Associate Editor for Contemporary OB/GYN
“Researching how obesity impacts menstrual blood loss is important to improve the ways we prevent and treat the debilitating symptom of heavy menstrual bleeding,” said Jacqueline Maybin, MBChB, PhD, senior research fellow and honorary consultant gynecologist at the MRC Centre for Reproductive Health at the University of Edinburgh.
A study in the Journal of Endocrinology suggests that obesity is associated with heavy menstrual bleeding (HMB) in women of reproductive age. “Researching how obesity impacts menstrual blood loss is important to improve the ways we prevent and treat the debilitating symptom of heavy menstrual bleeding,” said Jacqueline Maybin, MBChB, PhD, senior research fellow and honorary consultant gynecologist at the MRC Centre for Reproductive Health at the University of Edinburgh, in a recent press release.1
Researchers analyzed data from 121 reproductive-aged women attending gynecologic clinics at NHS Lothian in Scotland, all of whom reported regular menstruation of 21 to 35 days.2 For 2 months, they had not been using hormonal contraceptives and had no exogenous hormone exposure. The average age of participants was 42.8 years (P=0.43) and, on average, a body mass index (BMI) of 26.9 (17.2-43.6).
Each woman’s height and weight measurements, and a fully completed pictorial-based assessment chart (PBAC), were used to conduct the analysis. Obesity was defined as a BMI above 30. HMB was defined as total menstrual blood loss of 80mL or greater over the course of one cycle.
The participants returned a fully completed PBAC that contained pictorial representation of graded staining across different absorbencies of menstrual towels and tampons. They completed the PBAC each time they changed their pad or tampon over the course of one menstrual period. HMB was defined as a PBAC score of 80mL or greater.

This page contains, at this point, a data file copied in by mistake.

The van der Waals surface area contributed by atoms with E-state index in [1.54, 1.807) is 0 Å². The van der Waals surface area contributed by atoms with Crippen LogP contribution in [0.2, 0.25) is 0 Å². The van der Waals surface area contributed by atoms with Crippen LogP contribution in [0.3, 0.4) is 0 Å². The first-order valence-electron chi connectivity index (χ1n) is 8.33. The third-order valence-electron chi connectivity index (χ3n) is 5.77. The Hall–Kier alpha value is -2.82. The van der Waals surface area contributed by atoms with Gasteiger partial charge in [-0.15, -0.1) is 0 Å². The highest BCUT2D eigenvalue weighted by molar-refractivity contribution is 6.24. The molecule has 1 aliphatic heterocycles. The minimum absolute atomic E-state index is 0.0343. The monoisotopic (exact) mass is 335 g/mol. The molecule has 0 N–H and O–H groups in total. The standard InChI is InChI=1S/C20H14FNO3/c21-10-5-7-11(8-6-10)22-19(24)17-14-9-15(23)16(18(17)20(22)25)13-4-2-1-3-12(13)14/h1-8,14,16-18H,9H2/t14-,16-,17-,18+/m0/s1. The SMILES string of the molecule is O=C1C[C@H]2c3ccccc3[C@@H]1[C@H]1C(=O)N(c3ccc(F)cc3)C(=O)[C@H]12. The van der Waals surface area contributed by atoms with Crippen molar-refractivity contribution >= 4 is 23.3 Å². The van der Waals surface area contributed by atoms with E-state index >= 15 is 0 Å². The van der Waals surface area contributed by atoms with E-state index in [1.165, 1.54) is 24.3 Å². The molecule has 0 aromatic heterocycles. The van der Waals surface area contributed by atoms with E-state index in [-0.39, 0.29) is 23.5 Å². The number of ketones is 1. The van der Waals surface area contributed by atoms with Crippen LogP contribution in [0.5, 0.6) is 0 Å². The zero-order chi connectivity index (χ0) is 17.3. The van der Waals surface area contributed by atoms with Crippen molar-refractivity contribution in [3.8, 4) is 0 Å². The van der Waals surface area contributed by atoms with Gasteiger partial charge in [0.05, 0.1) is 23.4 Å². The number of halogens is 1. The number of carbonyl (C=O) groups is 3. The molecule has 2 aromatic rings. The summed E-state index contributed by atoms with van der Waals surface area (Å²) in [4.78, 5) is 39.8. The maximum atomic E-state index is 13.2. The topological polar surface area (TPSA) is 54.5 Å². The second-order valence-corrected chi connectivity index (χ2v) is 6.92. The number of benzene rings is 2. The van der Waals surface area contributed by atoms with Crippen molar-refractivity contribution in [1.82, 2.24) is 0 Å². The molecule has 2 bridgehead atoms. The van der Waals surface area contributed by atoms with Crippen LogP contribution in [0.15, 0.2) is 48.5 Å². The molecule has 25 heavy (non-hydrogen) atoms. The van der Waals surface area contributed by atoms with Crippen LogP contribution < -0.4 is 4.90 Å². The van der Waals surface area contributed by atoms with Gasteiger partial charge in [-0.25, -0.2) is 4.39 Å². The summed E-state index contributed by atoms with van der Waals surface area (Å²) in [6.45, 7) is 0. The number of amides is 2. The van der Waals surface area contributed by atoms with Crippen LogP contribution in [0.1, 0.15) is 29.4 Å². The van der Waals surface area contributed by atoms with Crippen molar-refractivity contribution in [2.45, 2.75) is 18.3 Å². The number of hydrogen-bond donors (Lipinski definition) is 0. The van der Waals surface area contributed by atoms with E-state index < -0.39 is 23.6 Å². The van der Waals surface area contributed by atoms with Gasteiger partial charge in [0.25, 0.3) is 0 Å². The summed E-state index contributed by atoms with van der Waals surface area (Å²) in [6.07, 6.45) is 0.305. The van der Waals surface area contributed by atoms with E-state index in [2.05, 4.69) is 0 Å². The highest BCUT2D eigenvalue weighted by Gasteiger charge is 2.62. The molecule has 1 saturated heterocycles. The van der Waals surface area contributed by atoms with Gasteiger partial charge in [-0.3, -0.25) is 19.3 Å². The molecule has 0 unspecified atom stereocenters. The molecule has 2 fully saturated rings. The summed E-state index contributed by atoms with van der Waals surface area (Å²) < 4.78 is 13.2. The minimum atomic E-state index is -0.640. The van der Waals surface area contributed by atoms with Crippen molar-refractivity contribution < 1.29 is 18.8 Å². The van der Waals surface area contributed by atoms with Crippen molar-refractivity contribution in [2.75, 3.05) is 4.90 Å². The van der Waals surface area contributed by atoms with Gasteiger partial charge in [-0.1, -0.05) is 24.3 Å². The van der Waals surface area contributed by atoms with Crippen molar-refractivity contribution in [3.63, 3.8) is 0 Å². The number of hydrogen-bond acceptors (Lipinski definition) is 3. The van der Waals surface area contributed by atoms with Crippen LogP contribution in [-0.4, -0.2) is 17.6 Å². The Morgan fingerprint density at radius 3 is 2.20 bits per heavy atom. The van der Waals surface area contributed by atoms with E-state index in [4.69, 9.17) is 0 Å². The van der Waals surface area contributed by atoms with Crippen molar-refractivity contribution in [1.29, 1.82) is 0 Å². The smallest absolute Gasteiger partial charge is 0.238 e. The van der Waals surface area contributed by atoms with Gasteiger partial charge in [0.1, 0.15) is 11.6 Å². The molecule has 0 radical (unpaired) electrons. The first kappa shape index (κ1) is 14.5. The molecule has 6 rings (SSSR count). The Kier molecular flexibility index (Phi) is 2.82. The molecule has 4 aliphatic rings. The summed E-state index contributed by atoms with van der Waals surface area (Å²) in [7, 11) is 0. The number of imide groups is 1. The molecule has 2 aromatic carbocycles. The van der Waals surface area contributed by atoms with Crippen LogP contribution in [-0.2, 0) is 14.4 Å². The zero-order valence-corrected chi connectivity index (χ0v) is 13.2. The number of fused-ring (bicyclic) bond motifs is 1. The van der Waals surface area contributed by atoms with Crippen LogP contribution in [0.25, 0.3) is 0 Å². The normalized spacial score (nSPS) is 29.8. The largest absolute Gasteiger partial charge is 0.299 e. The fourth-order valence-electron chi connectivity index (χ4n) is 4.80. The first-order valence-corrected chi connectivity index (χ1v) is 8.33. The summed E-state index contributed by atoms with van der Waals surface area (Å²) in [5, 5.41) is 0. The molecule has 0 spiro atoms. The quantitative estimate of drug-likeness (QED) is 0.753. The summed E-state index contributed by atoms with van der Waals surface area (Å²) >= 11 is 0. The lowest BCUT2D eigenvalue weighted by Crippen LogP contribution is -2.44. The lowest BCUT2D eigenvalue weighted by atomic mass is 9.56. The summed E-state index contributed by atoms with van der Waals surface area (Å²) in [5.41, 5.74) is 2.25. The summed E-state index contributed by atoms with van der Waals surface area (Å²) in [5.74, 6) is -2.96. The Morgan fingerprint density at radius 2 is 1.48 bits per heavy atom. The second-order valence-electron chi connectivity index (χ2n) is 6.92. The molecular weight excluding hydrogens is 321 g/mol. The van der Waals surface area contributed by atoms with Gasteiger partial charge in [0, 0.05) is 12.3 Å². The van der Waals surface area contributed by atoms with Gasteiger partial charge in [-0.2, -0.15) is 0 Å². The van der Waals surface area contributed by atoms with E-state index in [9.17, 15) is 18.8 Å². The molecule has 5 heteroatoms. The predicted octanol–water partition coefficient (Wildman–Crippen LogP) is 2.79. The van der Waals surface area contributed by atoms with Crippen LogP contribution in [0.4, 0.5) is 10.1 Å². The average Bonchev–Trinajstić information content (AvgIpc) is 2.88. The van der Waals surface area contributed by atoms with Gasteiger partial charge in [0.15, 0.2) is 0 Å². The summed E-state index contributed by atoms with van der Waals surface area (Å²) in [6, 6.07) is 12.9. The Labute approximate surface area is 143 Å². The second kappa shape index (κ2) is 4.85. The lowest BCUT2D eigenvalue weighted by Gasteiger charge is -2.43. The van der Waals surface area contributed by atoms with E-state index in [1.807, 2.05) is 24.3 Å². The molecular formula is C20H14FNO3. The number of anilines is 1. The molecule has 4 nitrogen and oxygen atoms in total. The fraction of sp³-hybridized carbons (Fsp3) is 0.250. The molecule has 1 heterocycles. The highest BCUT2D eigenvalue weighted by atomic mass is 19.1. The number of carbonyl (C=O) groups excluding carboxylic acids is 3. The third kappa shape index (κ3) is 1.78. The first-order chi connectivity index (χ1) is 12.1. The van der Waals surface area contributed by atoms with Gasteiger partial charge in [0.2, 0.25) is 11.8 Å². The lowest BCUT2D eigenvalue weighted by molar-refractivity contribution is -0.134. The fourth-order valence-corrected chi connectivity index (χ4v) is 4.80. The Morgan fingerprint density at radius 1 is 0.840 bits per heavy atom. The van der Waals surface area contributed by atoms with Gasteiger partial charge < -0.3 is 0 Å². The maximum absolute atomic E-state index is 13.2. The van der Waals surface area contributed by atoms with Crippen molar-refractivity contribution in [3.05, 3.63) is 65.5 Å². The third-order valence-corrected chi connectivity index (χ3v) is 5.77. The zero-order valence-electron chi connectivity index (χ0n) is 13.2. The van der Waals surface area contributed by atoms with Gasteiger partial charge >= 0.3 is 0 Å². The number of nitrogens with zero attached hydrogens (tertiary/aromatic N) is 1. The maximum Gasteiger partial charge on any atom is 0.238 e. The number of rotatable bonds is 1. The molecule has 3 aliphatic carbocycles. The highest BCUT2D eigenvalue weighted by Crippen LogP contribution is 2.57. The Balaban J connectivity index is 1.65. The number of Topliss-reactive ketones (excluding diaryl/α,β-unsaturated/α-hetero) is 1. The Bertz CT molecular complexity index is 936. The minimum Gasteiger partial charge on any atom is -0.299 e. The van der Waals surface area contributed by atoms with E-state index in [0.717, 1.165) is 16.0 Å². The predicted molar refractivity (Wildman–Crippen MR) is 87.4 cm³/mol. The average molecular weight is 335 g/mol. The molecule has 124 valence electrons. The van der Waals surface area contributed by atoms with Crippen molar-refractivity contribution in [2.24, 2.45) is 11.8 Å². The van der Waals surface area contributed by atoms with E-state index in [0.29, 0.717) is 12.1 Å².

HMB was observed in 63% of participants. In regression analysis, a weak but statistically significant association was observed between menstrual PBAC score and BMI (P=0.2). The presence of fibroids was the only factor that added significantly to BMI in predicting menstrual PBAC score (P=0.04).
Due to the multiple factors that can influence menstrual blood loss, researchers also conducted a mouse study to analyze the role of weight on endometrial repair during menstruation. Its findings revealed that a high-fat diet significantly delayed endometrial repair.
Mice were fed a normal diet (n= 6) or a high-fat diet (n= 10) before simulation of menstruation. Mice on a high fat diet (n = 6) had a significantly increased body weight (P < 0.0001) with a mean weight of 34 g vs a mean weight of 23 g in mice maintained on a normal diet (n = 10).
Researchers found significantly increased body weight and delayed endometrial repair at stimulated menstruation in the mice on a high-fat diet. At the time of menstrual repair, an examination of the uteri of the high-fat mice showed decreased luminal epithelial cell proliferation and increased local inflammatory mediators indicating that increased body weight disrupts endometrial function during menstruation that results in increased menstrual blood loss.
“This will facilitate evidence-based shared decision making between clinicians and patients regarding lifestyle adjustments in the management of this common symptom,” the authors concluded.